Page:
The Rainbow Nation

[Much of the following is drawn from Wikipedia, the CIA world factbook, and my admittedly faulty memory; it is intended to be a brief overview only]

The Republic of South Africa is the southernmost country in Africa.  It’s the 25th largest country in the world, and it has three capitals: Pretoria (administrative capital); Cape Town (legislative capital); and Bloemfontein (judicial capital).  Many of these cities have “first world” amenities, and the country is a very popular tourist destination.


Prior to colonization, South Africa was home to many Bantu-speaking agriculturalists and the first indigenous civilization in the region, Mapungubwe.  Two of the major groups prior to colonization were the Xhosa and Zulu, which still exist today.  Portugal named the Cape of Good Hope (now Cape Town) in 1488.  In 1652, the Dutch began colonizing and importing slave labor from Indonesia, Madagascar, and India under the Dutch East India Company.  The Dutch pressed further inward and warred with the native Xhosa people.  Great Britain then took over the Cape of Good Hope in 1795 and began creating settlements and warring with the Xhosa as well.  The Boers (original Dutch, Flemish, German, and French settlers) pushed even further inward to escape British control, igniting further conflicts with the Xhosa, as well as the Soer and Zulu people (including Shaka Zulu).  The discovery of diamonds and gold in the late 1800s sparked the Anglo-Zulu war, where the Zulu defeated the British but lost their independence; as well as the Boer Wars against the British, which the British won.  The Boer colonies passed racial segregation laws in their territories.

The country gained its independence from Britain in 1931 and introduced apartheid in 1948.  Apartheid classified citizens as “black,” “white,” “coloured,” or “Indian”-each group had specific rules and limitations.  Anti-apartheid organizations sprang up in resistance, such as the African National Congress, led by internationally known leaders like Nelson Mandela and Desmond Tutu.  Under President F.W. de Klerk, the apartheid legislation was repealed in 1991, and the country held its first open elections in 1994, when the ANC won.  Nelson Mandela served as president from 1994 to 1999.  The current president, Jacob Zuma, has served since 2008 and is the head of the ANC. [For more on South Africa’s history, I recommend A Rainbow in the Night by Dominique LaPierre]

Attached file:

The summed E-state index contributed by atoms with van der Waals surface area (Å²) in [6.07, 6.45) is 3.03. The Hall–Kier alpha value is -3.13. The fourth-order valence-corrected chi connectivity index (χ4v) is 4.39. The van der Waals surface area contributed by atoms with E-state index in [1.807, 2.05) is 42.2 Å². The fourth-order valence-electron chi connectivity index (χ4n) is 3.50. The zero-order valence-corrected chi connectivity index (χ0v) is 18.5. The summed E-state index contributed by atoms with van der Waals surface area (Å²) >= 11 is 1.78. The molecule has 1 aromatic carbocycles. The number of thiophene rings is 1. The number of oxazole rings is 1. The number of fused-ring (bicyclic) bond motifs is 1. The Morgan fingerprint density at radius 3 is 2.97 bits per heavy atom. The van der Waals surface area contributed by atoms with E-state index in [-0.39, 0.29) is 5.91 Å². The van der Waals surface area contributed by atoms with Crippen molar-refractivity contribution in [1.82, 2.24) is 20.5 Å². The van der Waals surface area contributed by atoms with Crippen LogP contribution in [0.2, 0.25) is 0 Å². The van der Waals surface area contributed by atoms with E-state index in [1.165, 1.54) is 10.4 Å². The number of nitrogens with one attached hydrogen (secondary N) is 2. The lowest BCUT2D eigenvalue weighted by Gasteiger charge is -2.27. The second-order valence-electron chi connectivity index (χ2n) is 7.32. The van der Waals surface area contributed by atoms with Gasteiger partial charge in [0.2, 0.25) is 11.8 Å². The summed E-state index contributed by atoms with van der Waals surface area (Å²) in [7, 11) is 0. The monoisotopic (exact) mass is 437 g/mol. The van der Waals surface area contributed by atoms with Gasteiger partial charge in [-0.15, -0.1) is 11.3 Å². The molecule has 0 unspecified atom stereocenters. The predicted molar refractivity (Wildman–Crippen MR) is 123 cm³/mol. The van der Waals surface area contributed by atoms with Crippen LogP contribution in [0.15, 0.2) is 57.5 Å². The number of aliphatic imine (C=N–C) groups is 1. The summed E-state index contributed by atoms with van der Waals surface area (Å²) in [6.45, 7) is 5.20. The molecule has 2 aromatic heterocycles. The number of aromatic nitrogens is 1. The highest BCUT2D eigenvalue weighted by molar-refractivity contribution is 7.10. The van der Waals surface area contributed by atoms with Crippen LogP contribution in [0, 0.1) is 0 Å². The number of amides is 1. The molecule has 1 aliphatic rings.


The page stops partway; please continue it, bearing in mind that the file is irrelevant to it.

The nation has a high unemployment rate (25%) and the highest number of people living with HIV in the world (est. 7 million), primarily among blacks.  There are also 11 official languages: IsiZulu, IsiXhosa, Afrikaans, English, Sepedi, Setswana, Sesotho, Xitsonga, SiSwati, Tshivenda, and isiNdebele.  Afrikaans emerged among the Afrikaners (descendants of Dutch settlers) and is primarily Dutch, but also has elements of Malay, Portuguese, and indigenous (Bantu and Khoikhoi) languages.  South Africa is the only country that contains all seven biomes, and it is famous for its natural beauty and animal safaris/reserves.

Comparison to the U.S.

Category South Africa U.S.
Size 470,693 sq. mi. (roughly twice the size of Texas) 3,796,742 sq. mi.
Population (2016) 54,300,704 (26th in the world) 323,995,528 (4th in the world)
GDP per capita (2015) $13,200 (119th in the world) $55,800 (19th in the world)
People living with HIV/AIDS (2015) Approx. 7 million (13% of the population, 1st in the world) Approx. 1.2 million (.004% of population, 9th in the world)
Unemployment rate (2015) 25.4% (179th in the world) 5.3% (58th in the world)
Life expectancy (2016) 63.1 years (190th in the world) 79.8 years (42nd in the world)
Literacy rate 15+ (PBS, year unknown) 93% 99%
Gender Inequality Index (2014, lower is better) 0.407 (83rd of 188 countries) 0.28 (55th of 188 countries)
Major industries Mining (world’s largest producer of platinum, gold, chromium), automobile assembly, metalworking, machinery, textiles, iron and steel, chemicals, fertilizer, foodstuffs, commercial ship repair Technology innovations, petroleum, steel, motor vehicles, aerospace, telecommunications, chemicals, electronics, food processing, consumer goods, lumber, mining